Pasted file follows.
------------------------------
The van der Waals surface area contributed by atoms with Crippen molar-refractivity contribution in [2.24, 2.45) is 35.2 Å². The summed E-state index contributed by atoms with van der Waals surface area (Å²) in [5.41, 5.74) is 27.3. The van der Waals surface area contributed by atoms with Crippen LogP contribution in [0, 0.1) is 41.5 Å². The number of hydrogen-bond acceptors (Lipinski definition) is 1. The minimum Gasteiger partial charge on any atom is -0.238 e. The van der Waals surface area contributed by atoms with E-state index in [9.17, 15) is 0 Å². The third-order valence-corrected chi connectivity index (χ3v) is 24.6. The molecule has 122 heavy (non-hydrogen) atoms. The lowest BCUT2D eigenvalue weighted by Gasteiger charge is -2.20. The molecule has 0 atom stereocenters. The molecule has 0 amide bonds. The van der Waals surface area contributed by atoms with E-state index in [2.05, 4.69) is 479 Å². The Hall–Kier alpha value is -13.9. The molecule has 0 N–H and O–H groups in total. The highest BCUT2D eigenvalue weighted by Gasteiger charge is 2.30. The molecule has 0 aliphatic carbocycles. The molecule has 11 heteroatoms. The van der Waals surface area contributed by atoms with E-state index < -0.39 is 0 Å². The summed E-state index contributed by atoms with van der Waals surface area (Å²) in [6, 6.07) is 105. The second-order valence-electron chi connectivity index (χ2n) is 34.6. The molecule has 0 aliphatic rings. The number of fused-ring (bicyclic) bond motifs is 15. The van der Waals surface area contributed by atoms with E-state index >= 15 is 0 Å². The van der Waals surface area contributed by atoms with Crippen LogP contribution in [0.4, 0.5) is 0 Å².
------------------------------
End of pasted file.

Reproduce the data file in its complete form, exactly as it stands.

The van der Waals surface area contributed by atoms with Crippen molar-refractivity contribution in [2.24, 2.45) is 35.2 Å². The summed E-state index contributed by atoms with van der Waals surface area (Å²) in [5.41, 5.74) is 27.3. The van der Waals surface area contributed by atoms with Crippen LogP contribution in [0, 0.1) is 41.5 Å². The number of hydrogen-bond acceptors (Lipinski definition) is 1. The minimum Gasteiger partial charge on any atom is -0.238 e. The van der Waals surface area contributed by atoms with E-state index in [9.17, 15) is 0 Å². The third-order valence-corrected chi connectivity index (χ3v) is 24.6. The molecule has 122 heavy (non-hydrogen) atoms. The lowest BCUT2D eigenvalue weighted by Gasteiger charge is -2.20. The molecule has 0 atom stereocenters. The molecule has 0 amide bonds. The van der Waals surface area contributed by atoms with E-state index in [2.05, 4.69) is 479 Å². The Hall–Kier alpha value is -13.9. The molecule has 0 N–H and O–H groups in total. The highest BCUT2D eigenvalue weighted by Gasteiger charge is 2.30. The molecule has 0 aliphatic carbocycles. The molecule has 11 heteroatoms. The van der Waals surface area contributed by atoms with E-state index < -0.39 is 0 Å². The summed E-state index contributed by atoms with van der Waals surface area (Å²) in [6, 6.07) is 105. The second-order valence-electron chi connectivity index (χ2n) is 34.6. The molecule has 0 aliphatic rings. The number of fused-ring (bicyclic) bond motifs is 15. The van der Waals surface area contributed by atoms with E-state index >= 15 is 0 Å². The van der Waals surface area contributed by atoms with Crippen LogP contribution in [0.4, 0.5) is 0 Å².